Heidi Kenyon’s research focussed on the memories and knowledge held within hundreds of thousands of years of plant medicine, extending her interest in the nature of memory and the memories of nature.

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2017: Michelle Kelly
Mycology – the study of fungi, is the inspiration for Michelle’s work, consisting of jewellery, sculptures and installations made using traditional metalsmithing techniques and a variety of materials. Exploring size, form, colour and movement, her practice consists of multiple layers, just like the growth of fungi.

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Flinders University Museum of Art

FUMA is a cultural facility responsible for preserving, developing and presenting the University’s contemporary and historical collections of art and connecting them with students and staff. With over 8000 works of art in its care, they are one of the largest University art collections in Australia.

2024: Bin Bai, Stephanie Doddridge, Sue Kneebone, Olga Sankey and Truc Truong

Five South Australian artists have been selected to undertake The Guildhouse Collections Project with Flinders University Museum of Art (FUMA) in 2024.

From early career to established practitioners, the selected artists represent a diverse range of creative practices including sculpture, installation, ceramic, printmaking, performance, and assemblage.

The successful artists in this iteration will research and develop major new work in parallel, not necessarily in collaboration, allowing an in-depth and broad response to the collection and curatorial theme of ‘The Disquiet’ supported by curator Suzanne Close.

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2021: Elyas Alavi, Kate O'Boyle & Louise Haselton

South Australian artists Elyas Alavi, Kate O’Boyle and Louise Haselton present new bodies of work inspired by the mythologies, subjects, and techniques of FUMA’s European print collection dating from the 15th to the 20th centuries.

New works in sculpture, painting, video, and printmaking, are shown alongside more than 60 historical prints including woodcuts from the 15th century Nuremberg Chronicle, and impressions by European masters Francisco Goya, Käthe Kollwitz, William Blake, John Martin, Agostino Carracci and Albrecht Dürer.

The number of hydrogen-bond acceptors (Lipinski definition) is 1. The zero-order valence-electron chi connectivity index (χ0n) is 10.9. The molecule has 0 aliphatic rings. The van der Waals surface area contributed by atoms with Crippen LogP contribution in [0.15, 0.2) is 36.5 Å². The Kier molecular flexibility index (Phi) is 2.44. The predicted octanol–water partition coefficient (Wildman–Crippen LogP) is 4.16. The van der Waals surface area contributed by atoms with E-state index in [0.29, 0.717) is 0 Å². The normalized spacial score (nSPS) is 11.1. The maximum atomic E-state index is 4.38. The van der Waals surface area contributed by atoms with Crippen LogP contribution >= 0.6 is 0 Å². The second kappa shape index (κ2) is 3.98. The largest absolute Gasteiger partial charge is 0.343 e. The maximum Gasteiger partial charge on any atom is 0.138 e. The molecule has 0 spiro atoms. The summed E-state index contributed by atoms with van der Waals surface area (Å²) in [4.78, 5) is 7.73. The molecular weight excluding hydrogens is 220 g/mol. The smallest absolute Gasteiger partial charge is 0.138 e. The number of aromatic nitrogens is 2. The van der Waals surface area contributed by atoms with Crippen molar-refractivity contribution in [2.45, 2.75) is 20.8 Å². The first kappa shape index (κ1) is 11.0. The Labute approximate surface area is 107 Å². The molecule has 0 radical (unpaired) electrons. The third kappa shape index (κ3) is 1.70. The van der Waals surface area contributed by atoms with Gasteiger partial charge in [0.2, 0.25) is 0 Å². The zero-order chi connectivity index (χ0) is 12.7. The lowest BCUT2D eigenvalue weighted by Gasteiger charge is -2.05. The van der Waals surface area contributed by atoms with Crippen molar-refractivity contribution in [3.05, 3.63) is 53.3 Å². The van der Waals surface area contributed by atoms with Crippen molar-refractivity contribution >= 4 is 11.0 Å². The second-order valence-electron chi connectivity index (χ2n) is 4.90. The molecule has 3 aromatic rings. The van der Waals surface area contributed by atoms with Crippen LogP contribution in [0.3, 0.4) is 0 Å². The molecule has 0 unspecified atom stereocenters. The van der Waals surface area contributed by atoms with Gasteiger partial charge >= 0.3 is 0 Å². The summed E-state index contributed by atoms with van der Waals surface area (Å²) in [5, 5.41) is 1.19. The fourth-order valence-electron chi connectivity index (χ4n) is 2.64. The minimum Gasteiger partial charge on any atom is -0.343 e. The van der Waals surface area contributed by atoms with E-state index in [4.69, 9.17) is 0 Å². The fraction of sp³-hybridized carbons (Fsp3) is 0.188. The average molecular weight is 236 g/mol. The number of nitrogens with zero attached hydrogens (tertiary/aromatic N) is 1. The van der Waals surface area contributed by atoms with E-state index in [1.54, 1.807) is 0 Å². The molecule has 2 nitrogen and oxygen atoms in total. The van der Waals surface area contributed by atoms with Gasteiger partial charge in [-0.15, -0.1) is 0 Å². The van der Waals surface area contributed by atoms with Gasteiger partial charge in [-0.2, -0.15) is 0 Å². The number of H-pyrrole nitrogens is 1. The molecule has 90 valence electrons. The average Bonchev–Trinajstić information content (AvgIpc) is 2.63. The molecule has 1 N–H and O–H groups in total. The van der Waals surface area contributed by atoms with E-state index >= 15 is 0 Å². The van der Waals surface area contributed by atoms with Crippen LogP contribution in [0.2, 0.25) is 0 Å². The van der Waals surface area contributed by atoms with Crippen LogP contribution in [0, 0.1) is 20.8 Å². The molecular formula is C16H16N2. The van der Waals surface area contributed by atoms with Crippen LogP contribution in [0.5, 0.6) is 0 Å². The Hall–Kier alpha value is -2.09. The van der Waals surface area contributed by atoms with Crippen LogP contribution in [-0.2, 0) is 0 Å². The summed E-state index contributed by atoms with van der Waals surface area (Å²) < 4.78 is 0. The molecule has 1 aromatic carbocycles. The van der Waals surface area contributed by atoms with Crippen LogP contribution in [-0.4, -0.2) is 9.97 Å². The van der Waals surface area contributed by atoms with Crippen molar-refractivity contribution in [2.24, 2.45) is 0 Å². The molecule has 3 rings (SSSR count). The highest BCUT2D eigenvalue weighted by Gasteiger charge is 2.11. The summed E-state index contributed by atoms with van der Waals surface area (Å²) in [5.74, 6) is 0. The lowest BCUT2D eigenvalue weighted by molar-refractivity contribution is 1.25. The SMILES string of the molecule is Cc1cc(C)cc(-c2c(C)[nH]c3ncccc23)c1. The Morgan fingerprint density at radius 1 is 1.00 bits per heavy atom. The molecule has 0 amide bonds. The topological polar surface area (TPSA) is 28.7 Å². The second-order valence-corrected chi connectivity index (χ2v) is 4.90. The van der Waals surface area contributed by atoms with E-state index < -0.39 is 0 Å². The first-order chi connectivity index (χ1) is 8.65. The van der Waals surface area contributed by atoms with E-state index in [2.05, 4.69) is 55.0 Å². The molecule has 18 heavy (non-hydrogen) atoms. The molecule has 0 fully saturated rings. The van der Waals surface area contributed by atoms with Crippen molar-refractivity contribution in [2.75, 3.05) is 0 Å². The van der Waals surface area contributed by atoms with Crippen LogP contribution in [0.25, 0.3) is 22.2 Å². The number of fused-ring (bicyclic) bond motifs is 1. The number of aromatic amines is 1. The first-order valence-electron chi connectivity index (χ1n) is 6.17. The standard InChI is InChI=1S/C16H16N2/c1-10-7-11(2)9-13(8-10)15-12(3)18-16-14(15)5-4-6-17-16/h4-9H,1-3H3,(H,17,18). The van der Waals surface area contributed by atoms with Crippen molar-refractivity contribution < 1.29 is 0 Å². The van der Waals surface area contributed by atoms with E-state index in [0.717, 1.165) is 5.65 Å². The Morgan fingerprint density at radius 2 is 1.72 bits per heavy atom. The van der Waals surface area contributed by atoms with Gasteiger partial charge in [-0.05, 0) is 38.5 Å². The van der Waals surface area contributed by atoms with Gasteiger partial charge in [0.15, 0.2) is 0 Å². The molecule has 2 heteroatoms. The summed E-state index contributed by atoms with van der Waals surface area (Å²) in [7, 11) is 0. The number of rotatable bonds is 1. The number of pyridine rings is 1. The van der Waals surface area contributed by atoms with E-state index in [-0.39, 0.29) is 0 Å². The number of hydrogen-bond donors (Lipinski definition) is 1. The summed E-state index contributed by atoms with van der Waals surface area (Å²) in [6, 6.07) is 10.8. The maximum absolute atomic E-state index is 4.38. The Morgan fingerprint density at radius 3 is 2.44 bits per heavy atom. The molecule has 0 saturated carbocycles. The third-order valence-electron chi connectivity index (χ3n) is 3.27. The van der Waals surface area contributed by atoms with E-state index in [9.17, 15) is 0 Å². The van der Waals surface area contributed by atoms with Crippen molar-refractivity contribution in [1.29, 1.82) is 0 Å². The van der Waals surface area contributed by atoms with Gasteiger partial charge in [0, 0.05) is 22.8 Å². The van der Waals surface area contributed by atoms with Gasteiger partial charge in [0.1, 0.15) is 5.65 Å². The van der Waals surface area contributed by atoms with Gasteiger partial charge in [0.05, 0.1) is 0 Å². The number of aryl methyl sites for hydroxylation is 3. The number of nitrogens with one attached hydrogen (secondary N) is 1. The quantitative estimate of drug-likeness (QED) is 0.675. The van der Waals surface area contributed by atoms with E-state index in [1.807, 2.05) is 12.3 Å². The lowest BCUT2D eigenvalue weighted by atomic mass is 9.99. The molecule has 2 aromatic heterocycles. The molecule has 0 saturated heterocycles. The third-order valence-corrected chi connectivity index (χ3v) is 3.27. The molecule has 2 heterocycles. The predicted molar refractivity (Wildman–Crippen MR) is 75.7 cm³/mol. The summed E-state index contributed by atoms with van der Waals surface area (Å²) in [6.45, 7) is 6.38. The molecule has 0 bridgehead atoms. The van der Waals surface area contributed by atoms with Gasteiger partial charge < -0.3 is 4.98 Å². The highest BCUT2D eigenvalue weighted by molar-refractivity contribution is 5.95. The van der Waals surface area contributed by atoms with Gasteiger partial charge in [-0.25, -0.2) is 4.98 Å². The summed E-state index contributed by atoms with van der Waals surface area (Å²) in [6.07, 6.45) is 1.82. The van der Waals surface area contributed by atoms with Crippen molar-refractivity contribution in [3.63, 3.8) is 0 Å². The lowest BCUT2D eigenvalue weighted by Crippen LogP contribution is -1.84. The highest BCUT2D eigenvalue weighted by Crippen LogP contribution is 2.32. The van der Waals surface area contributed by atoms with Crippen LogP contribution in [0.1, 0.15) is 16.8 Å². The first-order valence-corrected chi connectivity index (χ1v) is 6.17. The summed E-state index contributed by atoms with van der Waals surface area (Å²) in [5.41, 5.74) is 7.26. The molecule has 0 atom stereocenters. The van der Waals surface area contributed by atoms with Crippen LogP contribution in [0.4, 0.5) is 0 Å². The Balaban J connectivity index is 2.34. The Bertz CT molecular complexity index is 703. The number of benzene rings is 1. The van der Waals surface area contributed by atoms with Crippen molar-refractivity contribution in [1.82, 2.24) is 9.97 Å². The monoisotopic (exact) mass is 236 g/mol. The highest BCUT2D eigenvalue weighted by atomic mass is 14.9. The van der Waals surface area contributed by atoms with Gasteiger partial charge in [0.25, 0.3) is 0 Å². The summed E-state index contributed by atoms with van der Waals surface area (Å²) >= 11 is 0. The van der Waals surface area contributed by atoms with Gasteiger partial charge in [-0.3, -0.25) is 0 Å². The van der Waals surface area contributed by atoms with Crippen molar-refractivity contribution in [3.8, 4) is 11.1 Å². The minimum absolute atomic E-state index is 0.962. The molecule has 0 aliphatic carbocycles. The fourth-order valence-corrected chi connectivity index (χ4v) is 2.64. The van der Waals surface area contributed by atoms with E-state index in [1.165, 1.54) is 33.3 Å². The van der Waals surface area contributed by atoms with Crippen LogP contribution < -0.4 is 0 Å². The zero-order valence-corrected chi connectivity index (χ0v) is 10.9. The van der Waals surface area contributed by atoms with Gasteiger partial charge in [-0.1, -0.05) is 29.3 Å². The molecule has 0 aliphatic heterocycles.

Taking its cue from the biblical Fall, where Adam and Eve are banished from the Garden of Eden, the exhibition reflects on themes of grief, faith, and end-times, and considers how artists respond to crises from the renaissance to contemporary times.

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2020: Ray Harris

Ritual Nature

Informed by investigations into FUMA’s mid-1960s and 1970s Australian and international Post-object and Documentation collection, Ritual Nature features a new series of evocative performative videos by South Australian artist Ray Harris, that explores ritual actions in connection to cleansing and death.

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2019: Jake Holmes

Writing the climate

In response to FUMA’s extensive Australian Political Poster collection (one of the most diverse in the country) Holmes aimed to re-contextualise 1980s environmentalism for our current time. He created new works giving voice to the emotional, nihilistic anxiety felt by today’s youth towards uncertain futures.

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2019: Cynthia Schwertsik


Cynthia Schwertsik responded to the Flinders University Art Museum’s collection of Post Object Art through performance and digital work, gaining insight into Australian artistic concepts of the 1960s and 70s.